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  Peter Baco (NI). - (SK) I voted for the European Parliament’s resolution on the legislative and work programme for 2009 owing to its overall competence.

In my view, fundamental support for the European Parliament’s measures to stabilise the financial markets in the current financial crisis is a particularly good decision. I believe, however, that this programme does not take any account of food safety, which will have to be covered by concrete measures and not just expressions of regret.

One particularly urgent element is maximising the agricultural potential in the new Member States, since the current discriminatory common agricultural policy is resulting in a serious deterioration of agriculture in these new Member States.

 
  
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  Frank Vanhecke (NI). - (NL) Mr President, the recommendations this Parliament drew up for the work programme of the European Commission for 2009 were, all things considered, really quite strong. However, one might have expected that this Parliament should, in the first place, have urged respect for a democratic legal order in Europe through the politically appointed mandarins of the European Commission.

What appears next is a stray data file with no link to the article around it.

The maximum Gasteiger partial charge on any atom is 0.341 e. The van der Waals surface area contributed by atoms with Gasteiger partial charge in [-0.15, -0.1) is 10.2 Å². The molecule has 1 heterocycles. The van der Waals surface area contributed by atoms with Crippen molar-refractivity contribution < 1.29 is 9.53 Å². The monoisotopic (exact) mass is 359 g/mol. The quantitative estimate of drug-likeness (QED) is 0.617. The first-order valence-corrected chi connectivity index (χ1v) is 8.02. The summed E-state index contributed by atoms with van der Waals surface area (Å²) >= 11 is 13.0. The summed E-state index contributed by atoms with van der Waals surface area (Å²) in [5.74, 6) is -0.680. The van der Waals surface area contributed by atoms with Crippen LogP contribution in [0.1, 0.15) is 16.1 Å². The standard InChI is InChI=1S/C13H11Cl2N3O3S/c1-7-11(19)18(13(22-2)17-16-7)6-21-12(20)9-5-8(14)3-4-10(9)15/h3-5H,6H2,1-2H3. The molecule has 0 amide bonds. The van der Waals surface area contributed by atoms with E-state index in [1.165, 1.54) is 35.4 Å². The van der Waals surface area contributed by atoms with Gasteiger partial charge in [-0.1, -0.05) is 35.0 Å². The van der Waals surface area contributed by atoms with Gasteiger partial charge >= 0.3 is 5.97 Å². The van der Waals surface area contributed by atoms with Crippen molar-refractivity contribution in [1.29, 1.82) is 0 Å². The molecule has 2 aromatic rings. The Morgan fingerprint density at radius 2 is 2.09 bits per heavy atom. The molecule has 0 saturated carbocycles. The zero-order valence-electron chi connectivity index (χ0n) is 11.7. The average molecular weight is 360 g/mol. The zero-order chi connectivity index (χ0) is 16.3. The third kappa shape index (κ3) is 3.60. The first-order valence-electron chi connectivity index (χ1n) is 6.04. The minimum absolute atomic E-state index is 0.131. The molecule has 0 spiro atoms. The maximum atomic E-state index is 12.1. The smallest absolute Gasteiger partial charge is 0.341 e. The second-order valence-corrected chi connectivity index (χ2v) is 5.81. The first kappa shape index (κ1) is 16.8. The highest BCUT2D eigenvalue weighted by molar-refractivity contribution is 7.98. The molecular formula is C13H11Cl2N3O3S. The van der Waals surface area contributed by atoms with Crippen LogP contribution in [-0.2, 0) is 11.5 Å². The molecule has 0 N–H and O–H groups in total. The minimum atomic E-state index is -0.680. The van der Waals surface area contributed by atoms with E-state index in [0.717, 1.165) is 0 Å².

What would that mean in practice? I shall give just two examples. Firstly, for goodness’ sake, respect the decision of the Irish people, a decision that undoubtedly expresses the wishes of a large majority of our European citizens who do not even have the opportunity to speak out against the Treaty of Lisbon: so throw out the disguised European Constitution.

The second example, and this is the most crucial, is to stop the accession negotiations with Turkey, for which there is absolutely no democratic basis. Of course we have already known for a long time that the Eurocrats do not care one bit about the wishes of the citizens, who nonetheless pay for their lavish lifestyle with their taxes.

 
  
  

– Resolution: Preparation of the EU-India Summit (Marseille, 29 September 2008) (RC B6-0426/2008)